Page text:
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iPad Fever

Yes, I succumbed. I knew I would. It was just a matter of when. And when came late this afternoon.

I have known for a long time that I wanted an Apple tablet computer. Whenever I sit around the house with my MacBook Air, I realize it’s the wrong product. If I want to type, I’ll sit at my desk. When I carry it around to other rooms, I use it to check email, read the NYT or other news in the browser, look at my calendar, maybe look up some statistic as I watch a sporting event. Holding my laptop is awkward. There are two planes, two flat surfaces, and I want only one.

I had a tablet PC for a couple of years. It had its own problems. It got too hot to hold comfortably when I used it for an hour. It was too heavy. It had no touch screen, so I had to click on websites or emails using the tablet pen.

I knew what I wanted. I wanted a lightweight touch screen tablet computer with no physical keyboard. Once I got an iPod Touch (and later an iPhone), the model was clear. And of course, I wanted Apple to make it, since all my other computing is done on Apple products with Apple operating systems, and since I sync my calendars and contacts and browser bookmarks through Apple’s MobileMe cloud computing service.

In effect, I had conceived of the iPad long ago, as it filled the major gap in my computing needs. I was simply waiting for it to appear.

I intended to be patient. At the least, I figured I would wait for the 3G version to come out later this month.* And since we were in New York over the weekend, there was no danger that I would buy it right away. But the more I read, the more tempted I became, and then I realized yesterday that Apple Stores had stock. If one ordered online from Apple, one would have to wait, but one could drop by a store and walk out with one. I was on campus this afternoon for a meeting. Afterwards, I went down the hill to the University Village Apple Store, tried one out for about 15 minutes, discussed the memory options with an Apple iPad expert, and made my choice (32GB).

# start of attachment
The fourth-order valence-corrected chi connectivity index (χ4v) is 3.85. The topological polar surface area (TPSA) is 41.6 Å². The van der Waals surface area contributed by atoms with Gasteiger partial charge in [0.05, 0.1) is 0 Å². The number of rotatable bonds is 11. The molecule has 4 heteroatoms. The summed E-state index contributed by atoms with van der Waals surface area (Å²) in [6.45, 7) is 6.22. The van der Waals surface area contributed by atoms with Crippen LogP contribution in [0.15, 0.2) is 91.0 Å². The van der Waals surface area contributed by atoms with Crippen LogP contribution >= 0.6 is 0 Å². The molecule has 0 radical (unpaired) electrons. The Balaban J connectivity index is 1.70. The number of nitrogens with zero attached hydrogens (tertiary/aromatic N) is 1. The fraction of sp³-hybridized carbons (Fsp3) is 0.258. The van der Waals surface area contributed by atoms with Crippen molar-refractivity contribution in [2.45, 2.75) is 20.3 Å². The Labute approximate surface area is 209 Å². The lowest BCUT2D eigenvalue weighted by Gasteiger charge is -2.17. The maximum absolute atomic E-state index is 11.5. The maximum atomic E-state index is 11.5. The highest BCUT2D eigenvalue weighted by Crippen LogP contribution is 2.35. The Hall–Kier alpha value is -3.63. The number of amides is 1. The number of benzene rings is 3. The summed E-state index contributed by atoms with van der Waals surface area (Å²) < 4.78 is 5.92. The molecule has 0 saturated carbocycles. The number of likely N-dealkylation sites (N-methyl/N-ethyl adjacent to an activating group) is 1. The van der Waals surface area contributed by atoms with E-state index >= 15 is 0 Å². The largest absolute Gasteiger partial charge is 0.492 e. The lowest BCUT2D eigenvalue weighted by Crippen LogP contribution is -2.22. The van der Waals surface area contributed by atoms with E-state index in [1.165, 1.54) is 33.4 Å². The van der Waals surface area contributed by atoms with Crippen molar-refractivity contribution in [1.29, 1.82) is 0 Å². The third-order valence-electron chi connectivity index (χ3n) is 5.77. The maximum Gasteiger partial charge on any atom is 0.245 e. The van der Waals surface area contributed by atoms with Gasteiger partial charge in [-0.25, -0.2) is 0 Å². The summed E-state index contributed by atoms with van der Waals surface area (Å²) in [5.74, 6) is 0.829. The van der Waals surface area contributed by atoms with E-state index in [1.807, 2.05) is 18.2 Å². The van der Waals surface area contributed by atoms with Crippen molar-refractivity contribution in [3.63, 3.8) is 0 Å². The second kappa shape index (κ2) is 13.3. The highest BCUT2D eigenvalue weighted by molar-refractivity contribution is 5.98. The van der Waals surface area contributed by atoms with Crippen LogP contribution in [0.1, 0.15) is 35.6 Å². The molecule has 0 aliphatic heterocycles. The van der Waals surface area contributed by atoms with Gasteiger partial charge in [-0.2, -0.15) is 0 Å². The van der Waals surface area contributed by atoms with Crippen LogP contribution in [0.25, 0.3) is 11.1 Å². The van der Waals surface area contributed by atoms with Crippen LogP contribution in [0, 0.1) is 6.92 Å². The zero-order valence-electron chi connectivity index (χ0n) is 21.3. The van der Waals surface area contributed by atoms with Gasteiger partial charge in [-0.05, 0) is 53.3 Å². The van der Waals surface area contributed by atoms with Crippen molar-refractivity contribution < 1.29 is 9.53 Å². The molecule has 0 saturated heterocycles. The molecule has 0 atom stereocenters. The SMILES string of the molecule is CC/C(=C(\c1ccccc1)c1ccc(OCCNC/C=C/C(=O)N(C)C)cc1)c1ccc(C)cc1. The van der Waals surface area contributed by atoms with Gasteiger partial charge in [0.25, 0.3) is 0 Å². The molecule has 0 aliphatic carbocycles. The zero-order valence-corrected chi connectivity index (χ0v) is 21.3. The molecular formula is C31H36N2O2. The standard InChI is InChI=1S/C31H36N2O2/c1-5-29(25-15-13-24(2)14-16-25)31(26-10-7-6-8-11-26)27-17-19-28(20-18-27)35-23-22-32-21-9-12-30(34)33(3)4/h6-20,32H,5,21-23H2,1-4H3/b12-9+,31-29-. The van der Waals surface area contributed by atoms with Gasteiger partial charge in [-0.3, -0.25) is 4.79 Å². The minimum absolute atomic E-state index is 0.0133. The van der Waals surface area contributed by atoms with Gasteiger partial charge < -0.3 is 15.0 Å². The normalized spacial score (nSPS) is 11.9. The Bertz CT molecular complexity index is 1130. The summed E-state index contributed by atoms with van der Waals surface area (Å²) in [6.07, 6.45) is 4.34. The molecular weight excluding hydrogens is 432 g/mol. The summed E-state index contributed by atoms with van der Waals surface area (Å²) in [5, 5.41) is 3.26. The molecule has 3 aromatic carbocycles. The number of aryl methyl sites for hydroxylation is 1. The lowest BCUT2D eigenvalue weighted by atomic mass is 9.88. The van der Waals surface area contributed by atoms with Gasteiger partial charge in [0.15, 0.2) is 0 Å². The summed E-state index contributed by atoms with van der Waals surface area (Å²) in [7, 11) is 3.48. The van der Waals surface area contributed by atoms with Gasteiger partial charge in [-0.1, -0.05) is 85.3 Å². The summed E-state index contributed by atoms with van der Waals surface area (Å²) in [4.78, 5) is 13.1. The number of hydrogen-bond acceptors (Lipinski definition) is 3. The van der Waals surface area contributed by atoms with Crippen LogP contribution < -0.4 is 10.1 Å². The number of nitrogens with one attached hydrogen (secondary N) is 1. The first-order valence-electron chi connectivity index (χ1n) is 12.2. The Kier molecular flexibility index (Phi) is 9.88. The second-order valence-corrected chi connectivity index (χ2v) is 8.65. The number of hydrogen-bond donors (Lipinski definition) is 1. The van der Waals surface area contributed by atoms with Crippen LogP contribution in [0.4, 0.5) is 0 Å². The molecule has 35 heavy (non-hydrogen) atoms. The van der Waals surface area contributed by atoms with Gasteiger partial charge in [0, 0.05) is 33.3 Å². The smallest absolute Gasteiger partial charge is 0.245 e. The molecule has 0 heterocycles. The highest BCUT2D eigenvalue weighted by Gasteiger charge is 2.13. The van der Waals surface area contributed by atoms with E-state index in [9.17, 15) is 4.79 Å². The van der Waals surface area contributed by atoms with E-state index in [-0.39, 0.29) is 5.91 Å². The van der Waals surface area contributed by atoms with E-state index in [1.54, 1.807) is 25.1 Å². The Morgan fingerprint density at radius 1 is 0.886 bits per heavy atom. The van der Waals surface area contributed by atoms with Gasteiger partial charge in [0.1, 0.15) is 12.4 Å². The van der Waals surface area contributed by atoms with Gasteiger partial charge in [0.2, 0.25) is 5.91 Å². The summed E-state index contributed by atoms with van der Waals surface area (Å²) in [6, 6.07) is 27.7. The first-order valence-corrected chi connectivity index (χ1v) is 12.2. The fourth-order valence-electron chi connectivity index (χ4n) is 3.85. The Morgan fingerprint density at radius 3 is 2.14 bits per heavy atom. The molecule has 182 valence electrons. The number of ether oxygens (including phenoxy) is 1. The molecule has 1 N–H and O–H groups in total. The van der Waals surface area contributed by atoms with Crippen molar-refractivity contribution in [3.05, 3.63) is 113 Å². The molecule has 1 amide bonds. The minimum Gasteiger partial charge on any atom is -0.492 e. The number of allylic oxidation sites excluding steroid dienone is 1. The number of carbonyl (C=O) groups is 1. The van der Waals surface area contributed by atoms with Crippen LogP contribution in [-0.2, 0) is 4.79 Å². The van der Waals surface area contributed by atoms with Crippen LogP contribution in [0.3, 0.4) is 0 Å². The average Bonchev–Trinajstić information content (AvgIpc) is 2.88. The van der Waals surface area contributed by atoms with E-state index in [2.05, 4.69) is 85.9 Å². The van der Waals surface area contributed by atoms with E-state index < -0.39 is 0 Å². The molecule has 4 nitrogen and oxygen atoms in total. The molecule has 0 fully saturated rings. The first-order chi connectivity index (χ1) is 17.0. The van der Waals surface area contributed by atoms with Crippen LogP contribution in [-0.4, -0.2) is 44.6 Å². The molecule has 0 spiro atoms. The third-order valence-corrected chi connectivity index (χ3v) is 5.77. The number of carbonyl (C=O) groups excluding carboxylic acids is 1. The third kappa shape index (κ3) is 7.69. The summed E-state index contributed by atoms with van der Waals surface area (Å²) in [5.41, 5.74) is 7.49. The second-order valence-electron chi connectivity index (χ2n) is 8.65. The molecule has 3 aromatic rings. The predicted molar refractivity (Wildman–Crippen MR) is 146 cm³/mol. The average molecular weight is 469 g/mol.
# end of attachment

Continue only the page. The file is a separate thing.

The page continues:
What do I think? Well, I’ve been focused more on setting up tonight than enjoying it. I’ve downloaded Amazon’s Kindle app so I can read my Kindle books on it. Netflix. An app that lets me transfer documents from my computer hard drive to the iPad via our WiFi network and then read them on the iPad. My RSS reader (NetNewsWire). The WSJ app and the weird NYT app that lets you read just a small portion of the NYT, though in a convenient format. The Weather Channel’s app, which seems to think my location is Boston.

Oh, that’s another problem with not waiting for the 3G version. The WiFi version lacks not just 3G connectivity but also GPS. I figured I could do without. I have GPS on my iPhone. I don’t expect to be walking down the street with the iPad in hand, trying to find a restaurant. But maybe with GPS the Weather Channel app might have realized I’m not in Boston.

Do I love it? Not yet. But then, for the most part, it does what I expected. No surprises. Happy? Yes. In love? Maybe not.

What I take on our next trip will be the subject of a future post. The contenders: iPhone, iPad, Kindle, MacBook Air. Do I need all four? I sure hope not.

*The version released on Saturday connects to the internet by WiFi only. It comes in three forms, the only difference being how much flash memory it carries — 16 or 32 or 64 GB. The version yet to be released will connect through AT&T’s 3G cellular network as well as WiFi. It too will come with three memory options, and each one will be $130 more than the WiFi-only version. To use the 3G network, one will have to pay AT&T for a data plan, but unlike with the iPhone, no contract will be required. You can pay as you go.

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